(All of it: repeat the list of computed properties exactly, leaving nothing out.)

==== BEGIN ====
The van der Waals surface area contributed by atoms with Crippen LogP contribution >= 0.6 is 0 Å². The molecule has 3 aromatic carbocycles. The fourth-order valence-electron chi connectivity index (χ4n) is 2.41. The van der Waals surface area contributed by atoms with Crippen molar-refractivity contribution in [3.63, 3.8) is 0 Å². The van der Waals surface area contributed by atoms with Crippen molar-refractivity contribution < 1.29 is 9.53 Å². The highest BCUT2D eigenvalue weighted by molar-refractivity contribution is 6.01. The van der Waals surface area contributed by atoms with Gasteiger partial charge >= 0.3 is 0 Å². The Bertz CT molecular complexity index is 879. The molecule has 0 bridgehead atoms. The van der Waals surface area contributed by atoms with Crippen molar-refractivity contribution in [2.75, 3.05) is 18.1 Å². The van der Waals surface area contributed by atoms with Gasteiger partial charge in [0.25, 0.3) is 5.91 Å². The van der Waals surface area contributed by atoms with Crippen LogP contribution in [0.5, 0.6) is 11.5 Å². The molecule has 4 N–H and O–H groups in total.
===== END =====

The van der Waals surface area contributed by atoms with Crippen LogP contribution >= 0.6 is 0 Å². The molecule has 3 aromatic carbocycles. The fourth-order valence-electron chi connectivity index (χ4n) is 2.41. The van der Waals surface area contributed by atoms with Crippen molar-refractivity contribution in [3.63, 3.8) is 0 Å². The van der Waals surface area contributed by atoms with Crippen molar-refractivity contribution < 1.29 is 9.53 Å². The highest BCUT2D eigenvalue weighted by molar-refractivity contribution is 6.01. The van der Waals surface area contributed by atoms with Gasteiger partial charge >= 0.3 is 0 Å². The Bertz CT molecular complexity index is 879. The molecule has 0 bridgehead atoms. The van der Waals surface area contributed by atoms with Crippen molar-refractivity contribution in [2.75, 3.05) is 18.1 Å². The van der Waals surface area contributed by atoms with Gasteiger partial charge in [0.25, 0.3) is 5.91 Å². The van der Waals surface area contributed by atoms with Crippen LogP contribution in [0.5, 0.6) is 11.5 Å². The molecule has 4 N–H and O–H groups in total.